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Growing the next generation of farmers

Published on June 8, 2012 3:01AM

Last changed on July 6, 2012 10:11AM

Workshops help startup farms expand, flourish


For the Capital Press

Building Farmers in the West, part of a federally funded initiative, is helping to grow a new crop of farmers and ranchers.

Bart Eleveld, Oregon State University Extension economist, coordinates the Oregon program. The initiative is a seven-state effort.

"Our niche is the economics and the marketing and business planning," he said.

The project assists beginning food producers to launch or grow their operations in emerging markets for specialty fresh produce and livestock products, based on growing demand for local and fresh foods.

This is the third and final year of the $750,000 grant. Of that amount, Oregon received $47,000. The first year was spent on curriculum development.

The second and third years were focused on presenting that curriculum in workshops.

Kent Fleming, OSU Extension economist and grant coordinator, said that of the seven states involved Colorado had the highest participation, then Oregon, Idaho and Utah and Nevada were next, followed by Washington and New Mexico.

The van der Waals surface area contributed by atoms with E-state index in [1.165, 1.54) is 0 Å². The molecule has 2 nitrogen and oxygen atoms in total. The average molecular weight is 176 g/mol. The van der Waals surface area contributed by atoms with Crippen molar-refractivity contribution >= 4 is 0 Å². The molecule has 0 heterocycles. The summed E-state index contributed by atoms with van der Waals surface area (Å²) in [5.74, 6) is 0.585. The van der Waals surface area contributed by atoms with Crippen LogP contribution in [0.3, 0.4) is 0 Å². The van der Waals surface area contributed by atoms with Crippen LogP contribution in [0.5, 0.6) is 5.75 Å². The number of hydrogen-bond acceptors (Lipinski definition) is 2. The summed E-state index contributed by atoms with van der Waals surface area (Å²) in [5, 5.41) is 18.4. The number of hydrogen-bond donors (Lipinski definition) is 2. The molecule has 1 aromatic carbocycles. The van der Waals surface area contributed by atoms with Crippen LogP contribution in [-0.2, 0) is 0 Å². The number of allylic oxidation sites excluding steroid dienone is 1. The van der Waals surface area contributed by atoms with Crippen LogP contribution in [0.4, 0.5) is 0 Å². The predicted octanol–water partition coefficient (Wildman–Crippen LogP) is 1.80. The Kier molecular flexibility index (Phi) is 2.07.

The funding was part of $19 million distributed in fiscal 2012 under the farm bill's Beginning Farmer and Rancher Program. The total amount appropriated for the program from 2009 to 2012 was $75 million.

Beginning farmers, like any startup business, stimulate the economy and are especially beneficial to rural communities.

The Oregon workshops focus on finances.

"We work on writing a business plan to communicate with lenders or other investors," Eleveld said. "We're targeting smaller producers of specialty products."

Working sessions, when participants work on their individual business plans, are part of the workshops. Participants will write their own on-farm plan and aspiring farmers use a case study, Eleveld said.

One of the participants from last year's workshop in Eugene, Tenzin Botsford, said the course provided useful tools and resources.

"The practice of designing a business plan was very helpful," he said. "It made the process seem manageable, it showed us the importance of and gave us a format for recording the plans and calculating the requirements and returns."

He credits the sessions with steering them toward their current positions managing a diversified pasture-based livestock operation.

"My wife manages on-farm operations and I manage wholesale marketing and hog production," he said.

Botsford said he and his wife still plan to own and operate their own farm at some time in the future.

"Courses like these help give us the ability to feel good about how we plan and design farming enterprises," he said.




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